We all know that marketers are targeting bloggers, hoping to get some word-of-mouth going. And it seems they are going after mommy bloggers in particular, no doubt influenced by recent stats that say most moms prefer receiving advice about products from other moms. Here’s an anecdote that appeared in Saturday’s National Post from the recent Motherlode conference in Toronto, where Jen Lawrence of MUBAR (Mothered Up Beyond All Recognition) spoke.
When she wrote a wry post about the idiocy of Tom Cruise, her blog hit the mainstream and she was deluged: “Would I be interested in sampling a baby blanket worth several hundred dollars? Would I be interested in offering my readers access to exclusive [advertising] content? Would I like two tickets to the sold-out show of my daughter’s favourite TV character?
According to the story, Ms. Lawrence — a former banker turned blogger — says “the extent to which these blogs are becoming commercial ventures should give pause to the mothers who turn to them for sage counsel”:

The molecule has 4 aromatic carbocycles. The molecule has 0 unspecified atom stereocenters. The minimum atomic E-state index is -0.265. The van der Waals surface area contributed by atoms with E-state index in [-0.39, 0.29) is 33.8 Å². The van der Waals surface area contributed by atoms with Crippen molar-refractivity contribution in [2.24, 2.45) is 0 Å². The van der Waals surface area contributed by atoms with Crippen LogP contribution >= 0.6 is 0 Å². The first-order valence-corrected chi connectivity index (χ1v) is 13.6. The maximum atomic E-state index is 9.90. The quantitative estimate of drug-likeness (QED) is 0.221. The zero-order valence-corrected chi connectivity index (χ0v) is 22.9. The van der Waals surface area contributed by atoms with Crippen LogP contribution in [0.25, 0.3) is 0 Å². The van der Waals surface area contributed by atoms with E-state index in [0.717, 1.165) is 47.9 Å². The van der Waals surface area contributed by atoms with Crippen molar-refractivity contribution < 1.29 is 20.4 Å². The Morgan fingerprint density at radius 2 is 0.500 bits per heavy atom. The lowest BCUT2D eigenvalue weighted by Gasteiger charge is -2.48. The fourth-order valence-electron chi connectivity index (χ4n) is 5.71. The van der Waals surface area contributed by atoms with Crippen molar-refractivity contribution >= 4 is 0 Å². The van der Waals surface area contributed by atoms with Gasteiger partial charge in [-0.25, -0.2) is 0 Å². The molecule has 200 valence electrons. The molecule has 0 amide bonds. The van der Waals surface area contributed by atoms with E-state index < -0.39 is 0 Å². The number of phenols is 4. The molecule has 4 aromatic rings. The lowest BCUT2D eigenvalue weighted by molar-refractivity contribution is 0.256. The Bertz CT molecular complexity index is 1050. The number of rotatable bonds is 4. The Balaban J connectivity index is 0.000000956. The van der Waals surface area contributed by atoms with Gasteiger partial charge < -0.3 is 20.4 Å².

“It is an open and honest medium with such great potential for community-building and I just hate the idea that marketers are actively trying to infiltrate our conversations.”
Throughout the blogosphere, the same conundrum keeps cropping up. Blogs are a direct conduit to people who care about a particular subject, and the fact that they are open and honest also makes them tremendously appealing to marketers, who naturally want to hitch a ride on all that openness. But then marketing — particularly if done badly (see the Edelman-Wal Mart controversy) inevitably detracts from the very things that make blogs powerful in the first place. It’s a Catch-22. Of course, Rob Hyndman says that blogs aren’t always as honest as we might want to think they are.